Born: 1934 in Montreal
- Canadian Music Hall of Fame (1991)
- U.S. Rock and Roll Hall of Fame (2008)
- Juno Award for Male Vocalist of the Year (1993)
- Two thousand renditions of his songs have been recorded.
Most Well-Known Song:
Some Other Well-Known Songs:
- “Sisters of Mercy” (1967)
- “Bird on the Wire” (1969)
- “The Story of Isaac” (1969)
- “Last Year’s Man” (1971)
- “Joan of Arc” (1971)
- “Famous Blue Raincoat” (1971)
- “Chelsea Hotel No. 2″ (1974)
- “Who by Fire” (1974)
- “Coming Back to You” (1985)
- “Hallelujah” (1985)
- “Everybody Knows” (1988)
- “First We Take Manhattan (1988)
- “Tower of Song” (1988)
Leonard Cohen with his signature gruff, monotone voice, picturesque and unsettling lyrics, and rudimentary, melancholy music is considered the most successful singer/songwriter of the late 60s who is still making music today.
Cohen is as much a poet as a musician. He, himself, conceded that his strength lies in his poetry rather than his vocal offerings when he remarked after winning a Juno Award, “Only in Canada could I get ‘Male Vocalist of the Year’”. Indeed, if one surveys the scores of popular singers Canada has produced over the years one does realize to some extent that you do not have to sing anywhere near as well as Celine Dion to become a pop star in Canada. In all fairness, though, Cohen’s voice is perfectly suited to the material at hand, which is, in the words of music critic Bruce Eder, “drenched in downbeat images and a spirit of discovery as a path to unsettling revelation”.
Despite lavish praises by American critics and musicians and his induction into the U.S. Rock and Roll Hall of Fame in 2008, his albums have never sold well there (his highest chart position was #63). They have done much better in other countries: five have peaked in the Top 3 in Norway. Two have topped the charts in Poland. Four have made the Top 10 in Sweden, three in the U.K., and two in both Belgium and Ireland. In his home country of Canada, four albums have made the Top 10. Like Buffy Sainte-Marie, poppier covers of Cohen’s songs have often done better than his own darker, low-key versions.
Born in 1934 in the Montreal suburb of Westmount, Cohen’s father died when he was nine years old. His mother encouraged him in his pursuits as a writer, especially of poetry. At age 13, he learned the guitar initially to impress a girl and later on to play country tunes at local cafés. He started a band called the Buckskin Boys. By the time he graduated from university in 1955, his creative writing earned him an award and he published a book of poetry a year later. His second book of poetry (1961′s Spice Box of Earth), unlike his first, became an international best-seller. He continued publishing books of poetry and novels while traveling around the world including a lengthy stay in Greece. In 1966, he began writing music but as a natural extension of his poetry.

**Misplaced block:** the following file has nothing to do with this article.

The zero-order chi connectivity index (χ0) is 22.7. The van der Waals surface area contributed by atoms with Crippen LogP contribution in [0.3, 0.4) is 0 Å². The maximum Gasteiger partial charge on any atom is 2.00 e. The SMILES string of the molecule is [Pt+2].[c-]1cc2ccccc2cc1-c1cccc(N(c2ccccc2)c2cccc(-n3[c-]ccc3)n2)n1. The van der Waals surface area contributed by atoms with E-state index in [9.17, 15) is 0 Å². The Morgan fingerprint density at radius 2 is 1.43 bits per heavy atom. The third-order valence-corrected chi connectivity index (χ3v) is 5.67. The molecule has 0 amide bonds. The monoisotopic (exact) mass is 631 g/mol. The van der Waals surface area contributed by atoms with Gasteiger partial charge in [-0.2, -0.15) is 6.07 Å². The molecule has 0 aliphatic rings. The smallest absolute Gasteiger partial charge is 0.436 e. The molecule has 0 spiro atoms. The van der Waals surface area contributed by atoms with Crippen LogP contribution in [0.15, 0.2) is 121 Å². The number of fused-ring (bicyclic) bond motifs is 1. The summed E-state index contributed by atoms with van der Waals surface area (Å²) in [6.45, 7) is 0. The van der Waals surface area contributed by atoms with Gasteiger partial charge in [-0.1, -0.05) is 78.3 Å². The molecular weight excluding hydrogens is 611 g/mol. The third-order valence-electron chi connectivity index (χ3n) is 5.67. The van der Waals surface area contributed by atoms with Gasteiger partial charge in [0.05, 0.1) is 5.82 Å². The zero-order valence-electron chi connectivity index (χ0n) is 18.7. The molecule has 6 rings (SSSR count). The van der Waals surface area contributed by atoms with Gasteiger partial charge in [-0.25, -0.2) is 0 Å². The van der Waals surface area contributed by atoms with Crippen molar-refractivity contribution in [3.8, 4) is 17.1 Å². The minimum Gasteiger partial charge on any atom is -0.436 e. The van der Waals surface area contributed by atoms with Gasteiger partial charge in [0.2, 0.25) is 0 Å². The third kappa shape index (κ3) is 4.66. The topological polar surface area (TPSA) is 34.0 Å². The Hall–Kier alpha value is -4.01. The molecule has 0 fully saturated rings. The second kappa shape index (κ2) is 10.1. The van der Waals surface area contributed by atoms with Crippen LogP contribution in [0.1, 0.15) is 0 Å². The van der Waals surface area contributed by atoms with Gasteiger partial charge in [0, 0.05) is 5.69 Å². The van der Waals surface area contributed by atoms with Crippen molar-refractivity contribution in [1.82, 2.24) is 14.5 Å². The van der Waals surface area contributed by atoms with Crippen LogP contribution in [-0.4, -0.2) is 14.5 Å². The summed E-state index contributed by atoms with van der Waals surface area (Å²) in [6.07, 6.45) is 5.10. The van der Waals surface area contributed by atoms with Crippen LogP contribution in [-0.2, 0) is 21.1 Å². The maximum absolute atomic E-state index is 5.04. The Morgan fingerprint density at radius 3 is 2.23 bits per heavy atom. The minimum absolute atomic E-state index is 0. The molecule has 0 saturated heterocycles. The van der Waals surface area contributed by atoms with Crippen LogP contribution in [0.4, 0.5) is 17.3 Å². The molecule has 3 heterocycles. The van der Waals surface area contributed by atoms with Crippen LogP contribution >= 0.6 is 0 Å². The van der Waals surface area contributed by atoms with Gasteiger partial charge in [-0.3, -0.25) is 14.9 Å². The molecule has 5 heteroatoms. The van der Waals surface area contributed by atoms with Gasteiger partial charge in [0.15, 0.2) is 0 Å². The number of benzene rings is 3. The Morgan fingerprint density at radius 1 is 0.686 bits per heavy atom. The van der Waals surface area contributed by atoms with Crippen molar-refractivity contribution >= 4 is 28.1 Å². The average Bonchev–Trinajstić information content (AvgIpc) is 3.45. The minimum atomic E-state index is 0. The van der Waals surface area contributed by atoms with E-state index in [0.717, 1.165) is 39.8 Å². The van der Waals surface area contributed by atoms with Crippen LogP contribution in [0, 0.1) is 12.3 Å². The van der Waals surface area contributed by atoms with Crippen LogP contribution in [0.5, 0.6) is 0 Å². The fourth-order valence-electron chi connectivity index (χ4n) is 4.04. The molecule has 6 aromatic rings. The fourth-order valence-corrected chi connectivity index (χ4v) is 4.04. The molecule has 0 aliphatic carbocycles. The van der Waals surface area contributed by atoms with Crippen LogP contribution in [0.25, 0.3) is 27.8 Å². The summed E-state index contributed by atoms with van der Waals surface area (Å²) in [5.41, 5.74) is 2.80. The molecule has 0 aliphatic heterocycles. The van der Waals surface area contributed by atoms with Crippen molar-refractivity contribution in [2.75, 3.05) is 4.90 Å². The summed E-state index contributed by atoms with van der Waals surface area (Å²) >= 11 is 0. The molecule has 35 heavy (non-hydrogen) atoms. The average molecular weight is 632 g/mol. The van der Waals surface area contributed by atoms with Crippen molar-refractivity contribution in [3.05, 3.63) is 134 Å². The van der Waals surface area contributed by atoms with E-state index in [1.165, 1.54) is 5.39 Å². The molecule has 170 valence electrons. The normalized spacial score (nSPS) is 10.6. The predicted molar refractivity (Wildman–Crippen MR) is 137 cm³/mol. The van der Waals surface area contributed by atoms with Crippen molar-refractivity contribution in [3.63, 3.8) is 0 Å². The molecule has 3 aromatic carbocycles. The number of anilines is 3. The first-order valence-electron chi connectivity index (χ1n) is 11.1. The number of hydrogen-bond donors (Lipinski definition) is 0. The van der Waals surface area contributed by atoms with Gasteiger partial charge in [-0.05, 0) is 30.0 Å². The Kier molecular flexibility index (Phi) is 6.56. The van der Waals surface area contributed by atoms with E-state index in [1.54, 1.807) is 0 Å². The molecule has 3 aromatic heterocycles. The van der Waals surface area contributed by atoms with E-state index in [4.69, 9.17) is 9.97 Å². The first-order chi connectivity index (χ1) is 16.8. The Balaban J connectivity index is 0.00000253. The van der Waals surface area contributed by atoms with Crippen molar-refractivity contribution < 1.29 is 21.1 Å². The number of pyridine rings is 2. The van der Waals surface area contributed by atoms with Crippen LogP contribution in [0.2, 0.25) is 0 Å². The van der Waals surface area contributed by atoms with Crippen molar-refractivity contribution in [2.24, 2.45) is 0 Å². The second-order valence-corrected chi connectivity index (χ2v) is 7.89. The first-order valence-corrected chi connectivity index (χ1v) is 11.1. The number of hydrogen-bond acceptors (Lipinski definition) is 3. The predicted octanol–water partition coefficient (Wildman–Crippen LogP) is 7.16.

Initially feeling too modest to get involved in the vanity of the music business, he allowed his song “Suzanne” to be picked up by established folk singer Judy Collins who put it on her album In My Life. The song received considerable airplay. Collins encouraged Cohen to begin performing again and his professional debut performance came in the summer of 1967, care of the Newport Folk Festival. Two sold out shows in New York followed before the telecast “Ladies and Gentlemen, Mr. Leonard Cohen”. Around this time, a second cover of “Suzanne” by Noel Harrison brought the song onto the pop charts. Impressed with Cohen, legendary producer John Hammond Sr. got him a recording contract with Columbia Records and The Songs of Leonard Cohen LP was released at the end of the year.
The album, too dark to be a commercial success, was as big a hit as a folk album could be. University students, especially, got into it. And it spent a full year on the album charts in Britain. Robert Altman’s 1971 film, McCabe And Mrs. Miller featured almost the entire album as the soundtrack. In 1968, he released a new volume of poetry which earned him Canada’s highest literary honour—the Governor General’s Award. He humbly declined it.
In 1970, Cohen, along with Jimi Hendrix, The Doors, and Canada’s Joni Mitchell, appeared at the post-Woodstock gathering of rock stars in England: The Isle of Wight Festival. He performed before an audience of 600,000 people. By the time he released the album Songs of Love and Hate, Cohen had gained an international cult following.
He released Death of a Ladies’ Man in 1977 which suffered from disagreements over mixing between him and its producer—Phil Spector. Recent Songs came in 1979. A six-year lapse followed, after which he did an album with Seattle-born Jennifer Warnes: Various Positions (1985). Cohen had met Warnes (who incidentally sang Canadian Buffy Sainte-Marie’s Oscar-winning song) in the mid-70s and had been collaborating and performing with her since then.
In 1988, the more pop-oriented, electronic-tinged I’m Your Man came out and first introduced what has become one of Cohen’s best-known songs in Canada—“Everybody Knows”. The album went 4x Platinum in Norway. The Future was released in ’92, becoming his biggest success in Canada (in terms of studio albums), where it went 2x Platinum. Three tracks from the album were featured in the movie Natural Born Killers. A couple of tribute albums came out, the second of which was entitled Tower of Song and featured covers of Cohen’s songs by superstars like Billy Joel, Elton John, Sting, Peter Gabriel, and others. In the late-90s, Leonard Cohen became a Buddhist, spending time in a Zen retreat writing new material. New collaborations with Sharon Robinson led to her producing his next album, Ten New Songs (2001). It was a bestseller. Cohen released Dear Heather in 2004 and, at the age of 77, released Old Ideas in 2012 which topped the Canadian Billboard Albums Chart.